Beta support for Atom 1.0 in blosxom

atomfeed released!

It’s finished! See this post for more information, docs and download.

atomfeed-beta-6

Download: atomfeed-beta-6

This is now pretty much ready for release: just a last check for suggestions and bugs. It now supports the whole spec apart from , which seems aimed at aggregators rather than bloggers, and , which could easily be implemented if desired using the meta plugin.

Changes:

  • Moved from using class to rel attributes in HTML anchors to identify enclosure/via/related links to include in the feed. Just use the appropriate rel value – there’s no need to include the “atom-” prefix any longer.
  • Support for
    . This uses a technique similar to that used by the foreshortened plugin. It is excluded from the default templates in favour of a full-text element. I’ve temporarily placed the
    inside a comment in my feed if you’re interested in how it looks.
  • and are now available as user-configurable variables.
  • Documentation is now included in the plugin – use perldoc or read directly.
  • Includes support for a stylesheet, like in the original 0.3 version. Excluded by default. You can also specify the MIME tpye of the stylesheet.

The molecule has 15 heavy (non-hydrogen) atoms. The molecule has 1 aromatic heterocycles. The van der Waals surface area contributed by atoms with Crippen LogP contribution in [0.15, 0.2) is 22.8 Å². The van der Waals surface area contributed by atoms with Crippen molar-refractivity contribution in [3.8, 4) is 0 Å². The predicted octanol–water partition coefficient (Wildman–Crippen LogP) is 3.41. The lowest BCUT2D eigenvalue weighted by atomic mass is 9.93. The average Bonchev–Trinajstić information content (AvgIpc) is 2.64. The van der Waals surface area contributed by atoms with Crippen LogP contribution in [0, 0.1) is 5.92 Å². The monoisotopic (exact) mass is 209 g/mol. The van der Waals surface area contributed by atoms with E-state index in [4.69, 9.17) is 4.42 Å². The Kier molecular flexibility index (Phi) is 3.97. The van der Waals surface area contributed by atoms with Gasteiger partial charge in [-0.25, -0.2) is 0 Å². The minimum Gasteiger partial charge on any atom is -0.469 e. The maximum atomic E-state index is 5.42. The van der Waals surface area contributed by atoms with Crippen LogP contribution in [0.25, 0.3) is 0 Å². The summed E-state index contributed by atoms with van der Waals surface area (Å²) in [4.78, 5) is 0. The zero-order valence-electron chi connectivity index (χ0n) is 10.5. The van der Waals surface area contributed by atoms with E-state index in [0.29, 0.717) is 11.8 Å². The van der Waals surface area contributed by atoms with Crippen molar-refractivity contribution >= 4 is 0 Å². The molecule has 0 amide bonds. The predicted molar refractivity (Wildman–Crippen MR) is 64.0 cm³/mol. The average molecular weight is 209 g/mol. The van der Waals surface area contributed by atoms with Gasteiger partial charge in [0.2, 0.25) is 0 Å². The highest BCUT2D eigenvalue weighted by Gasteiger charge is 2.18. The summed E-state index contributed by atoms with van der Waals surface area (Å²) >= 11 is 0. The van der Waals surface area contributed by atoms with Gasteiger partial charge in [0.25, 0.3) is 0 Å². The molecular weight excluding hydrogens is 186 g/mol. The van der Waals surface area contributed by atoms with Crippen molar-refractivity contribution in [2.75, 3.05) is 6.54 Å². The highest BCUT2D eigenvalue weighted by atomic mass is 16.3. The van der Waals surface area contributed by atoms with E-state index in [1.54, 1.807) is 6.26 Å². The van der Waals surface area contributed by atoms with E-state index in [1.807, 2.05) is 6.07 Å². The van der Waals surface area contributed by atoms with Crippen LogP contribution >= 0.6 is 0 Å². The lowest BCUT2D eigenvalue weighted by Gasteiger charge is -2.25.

As before, comments to the mailing list please.

atomfeed-beta-5

Download atomfeed-beta-5

Changes in this version: support for rel attributes in elements, including enclosures (based on Dave Slusher‘s and Keith Irwin‘s enclosures plugin for RSS 2).

  • enlcosure: In the body of your post, link to a file you would like to appear in your atom feed as an enclosure. Make sure this link has a class attribute of “atom-enclosure”. For extra points: if you have access to the LWP perl module, set the configurable variable $use_full_enclosures to “1″ and atomfeed will attempt to find the content-type and length of your enclosure. (Test: This little audio file should appear in my post as an enclosure. The code for this link looks like this: This little audio file)
  • via: To include a link from your post in your atom feed as , give it a class attribute of “atom-via”
  • related: similar to via, simply give a link a class attribute of “atom-related” for it to appear in your atom feed as an appropriate element.

Note: using the class attribute to identify these links may change in future versions.

atomfeed-beta-4

Download atomfeed-beta-4

Changes in this version (also posted to mailing list) based on suggestions from Stu MacKenzie:

  • typo corrected
  • XML::Parser is now a require rather than a use – those who don’t have this module can now use the plugin with the consequence that their entries will never be labelled as xhtml, only text or html, regardless of validity/well-formedness.
  • Regular expression for guessing text vs. mark-up is now: m!! This should hopefully catch pretty much anything that resembles mark-up.